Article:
Historically, many progressive social movements can be identified as having been initiated and driven by Christian principles but evolved into secular humanistic endeavours. An evolutionary trajectory like this inflames debate between ‘liberal’ Christians, and ‘non-liberal’ Christians, and vacates the Christian value of social involvement.

    For example, consider the furious debates about homosexuality within Christianity; the Gospel must go to all sinners regardless of sexual orientation, but what is the Gospel? The Gospel provides grace to save, but also grace to sanctify – which means it isn’t a ‘homosexuality only’ issue, but a sinner issue, except that the humanistic component transfers focus away from achieving Christ-likeness onto egalitarian concerns.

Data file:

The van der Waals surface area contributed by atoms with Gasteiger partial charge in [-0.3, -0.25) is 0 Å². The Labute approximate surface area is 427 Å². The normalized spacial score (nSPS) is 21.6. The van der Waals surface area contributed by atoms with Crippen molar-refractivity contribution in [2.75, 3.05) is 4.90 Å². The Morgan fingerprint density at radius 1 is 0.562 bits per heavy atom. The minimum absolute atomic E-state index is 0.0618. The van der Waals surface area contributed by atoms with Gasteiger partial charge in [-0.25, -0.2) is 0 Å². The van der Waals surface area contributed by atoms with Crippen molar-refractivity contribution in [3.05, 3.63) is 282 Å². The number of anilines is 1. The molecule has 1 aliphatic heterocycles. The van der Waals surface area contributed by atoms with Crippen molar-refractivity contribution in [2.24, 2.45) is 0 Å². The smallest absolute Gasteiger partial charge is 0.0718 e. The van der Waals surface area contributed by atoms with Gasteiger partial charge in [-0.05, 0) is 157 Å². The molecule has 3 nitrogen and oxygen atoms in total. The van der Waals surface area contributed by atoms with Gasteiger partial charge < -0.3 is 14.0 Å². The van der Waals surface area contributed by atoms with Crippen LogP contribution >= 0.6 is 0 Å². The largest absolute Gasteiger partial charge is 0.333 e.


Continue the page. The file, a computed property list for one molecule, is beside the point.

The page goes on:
So the question is how to mitigate the influence of humanism in liberalism?

    • Steve H
      Jul 19, 2012

      Thanks for stopping by, Andrew.
      I think the gospel commands us to serve humanity (obviously not in an idolatrous sense!). Where we encounter people with genuine needs, we are to do our best to meet them, as part of our service to Christ (Mt. 25 – I am aware of exegetical debates about the meaning of ‘adelphoi’ there…).
      There is, of course, a question about what tends to true human flourishing. We have no gospel mandate to promote that which is harmful or dangerous to ourselves or another. I think that this is the question you are asking.
      My answer would be that simple: we learn from the gospel which human desires are appropriate (hunger, health, liberty, …) and seek to promote them; we also learn from the gospel which human desires are in fact sinful and so dehumanising, and we set our face against them.
      Of course, in any given example – including the ones you cite – there is legitimate room for discussion as to what the gospel in fact teaches us. I have my views, but whether I am right or wrong, I think I can stand on the general principle here?

  2. Andrew
    Jul 19, 2012